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Clarity on the difference between self worth and self confidence

It’s an easy mistake to make…


….but a crucial one.


Confusing self worth with self confidence.


All too often these 2 terms are used to mean the same thing.


And that’s why…


Sometimes people believe it is a bad thing to develop self worth.


And it’s not!


But if you confuse the 2 concepts, it is easy to give people unrealistic self confidence.


Let me explain the difference….


Self worth is about who you are.
Self confidence is about what you do.


Let me just say that again…


Self worth is about WHO YOU ARE.
Self confidence is about WHAT YOU DO.


So praising your child (or colleague or friend) for who he or she is as a person is always good (providing your praise is authentic and you really mean it.)


Comments like…


“I really value your kindness.”
“I love your enthusiasm and energy”
“I feel really respected when with you. Thank you.”


You see…


These are all comments (or “strokes” as psychologists often call them”) about who the person is.


Feedback on what a person does is very different.


It CAN and SHOULD be a mixture of both the good and the areas to improve. It should be realistic.


And what’s more…


It’s actually harmful to praise people for what they have done if it’s not accurate and true.


Telling your child she did a wonderful job in her maths homework when actually she didn’t is misleading.


So parents who tell there children that everything they do is good, even when it isn’t, are giving those children unrealistic self confidence.


And what happens when that child goes out into the world of realistic feedback?


They get a shock!


Let’s take an example.


Your 17 year old is terrible at giving presentations.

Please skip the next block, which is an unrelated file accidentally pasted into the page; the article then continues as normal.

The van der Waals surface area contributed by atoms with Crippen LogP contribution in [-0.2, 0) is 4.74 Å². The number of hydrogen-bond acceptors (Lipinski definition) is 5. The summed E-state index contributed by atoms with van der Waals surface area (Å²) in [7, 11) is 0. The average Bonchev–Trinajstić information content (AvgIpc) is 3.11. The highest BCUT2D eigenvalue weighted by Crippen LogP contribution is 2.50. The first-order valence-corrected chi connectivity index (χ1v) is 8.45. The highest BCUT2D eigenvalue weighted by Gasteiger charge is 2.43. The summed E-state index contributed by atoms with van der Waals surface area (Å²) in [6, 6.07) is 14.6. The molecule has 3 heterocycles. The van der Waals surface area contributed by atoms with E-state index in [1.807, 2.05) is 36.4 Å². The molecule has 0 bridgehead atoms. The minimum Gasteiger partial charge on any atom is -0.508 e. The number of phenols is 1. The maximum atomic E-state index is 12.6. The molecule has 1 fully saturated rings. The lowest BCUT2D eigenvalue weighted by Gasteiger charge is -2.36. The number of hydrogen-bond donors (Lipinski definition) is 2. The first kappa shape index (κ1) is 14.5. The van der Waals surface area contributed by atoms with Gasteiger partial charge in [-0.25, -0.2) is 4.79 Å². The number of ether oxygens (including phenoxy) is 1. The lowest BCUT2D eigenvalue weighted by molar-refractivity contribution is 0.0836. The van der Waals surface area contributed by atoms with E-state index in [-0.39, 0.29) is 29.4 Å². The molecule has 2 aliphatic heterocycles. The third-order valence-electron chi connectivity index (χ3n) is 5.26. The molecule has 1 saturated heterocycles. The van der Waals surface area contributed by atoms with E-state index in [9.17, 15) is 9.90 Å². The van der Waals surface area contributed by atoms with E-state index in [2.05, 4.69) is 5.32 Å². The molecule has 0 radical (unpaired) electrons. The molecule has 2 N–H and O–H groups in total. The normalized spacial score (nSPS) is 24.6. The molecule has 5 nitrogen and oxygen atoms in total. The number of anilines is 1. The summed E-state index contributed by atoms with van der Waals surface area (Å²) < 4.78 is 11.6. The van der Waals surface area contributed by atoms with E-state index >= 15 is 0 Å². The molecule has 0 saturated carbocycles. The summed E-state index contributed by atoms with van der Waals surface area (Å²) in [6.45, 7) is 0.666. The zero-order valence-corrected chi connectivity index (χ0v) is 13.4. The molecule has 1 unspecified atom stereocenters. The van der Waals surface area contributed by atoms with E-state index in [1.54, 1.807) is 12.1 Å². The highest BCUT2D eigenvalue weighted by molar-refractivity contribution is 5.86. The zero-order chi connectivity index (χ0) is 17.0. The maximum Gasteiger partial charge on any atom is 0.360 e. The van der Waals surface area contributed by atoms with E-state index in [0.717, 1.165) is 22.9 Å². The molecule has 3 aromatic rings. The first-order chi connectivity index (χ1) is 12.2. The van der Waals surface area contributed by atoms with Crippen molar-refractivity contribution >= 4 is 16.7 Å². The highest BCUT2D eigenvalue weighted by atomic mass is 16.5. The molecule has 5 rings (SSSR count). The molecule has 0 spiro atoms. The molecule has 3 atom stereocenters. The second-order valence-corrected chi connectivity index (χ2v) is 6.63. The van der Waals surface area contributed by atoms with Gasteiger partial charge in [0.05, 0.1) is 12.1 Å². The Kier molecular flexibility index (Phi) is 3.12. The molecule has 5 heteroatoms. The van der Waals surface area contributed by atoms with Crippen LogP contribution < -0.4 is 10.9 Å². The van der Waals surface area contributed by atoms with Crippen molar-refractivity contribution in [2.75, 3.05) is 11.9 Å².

But you tell him he is wonderful at them.
So he believes he is wonderful at presenting.
His first job interview comes along.
He has to present as part of the interview.
He fails the interview due to his awful presentation skills.


So he reacts.
Either by feeling deeply disappointed.
Or by rejecting the interviewer as misguided.


Either way it’s not good.


So it’s much better to give your 17 year old realistic feedback on what he does (his presentation) to help him improve.


And by the way…


You can still give him authentic feedback on who he is to realistically grow his self worth.


Something like….


“Son, I think you would really benefit from organizing the slides in a more logical order. Also your voice pace when presenting is too slow, which may mean some of your audience lose interest.
What I loved is your passion for the topic – which is something I really admire in you. When you speak about something, it is authentic and heartfelt.”


Realistic feedback about what he does. (linked to self confidence)
Praise for general qualities he has as a person (self worth)


And what’s more…


The more you grow your self worth.
The more realistic and at ease you are with your abilities (what you do)


Think about it…


Often when people are over confidence or under confident it’s due to low self worth.


Over confident people are trying to convince you or themselves that they are actually ok. So they boast. They exaggerate. They over-estimate their abilities.


And under confident people often undervalue how good they are, stemming from underlying beliefs that they are not good enough as a person (low self worth).


I’m off to praise myself and others for who we are as people, and be realistic about our abilities to do things.


How about you?


To your happiness and fulfillment.





Steve Neale
“Europe’s Leading Expert on Personal and Professional Growth”


Psychologist, Executive Coach, EI Practitioner, Award Winning Trainer, International Author, Psychodynamic Therapist, Hypnotherapist, Mindfulness Instructor, International Speaker, Creator of the LPS, Creator of the Accredited Masters in High Performance Leadership

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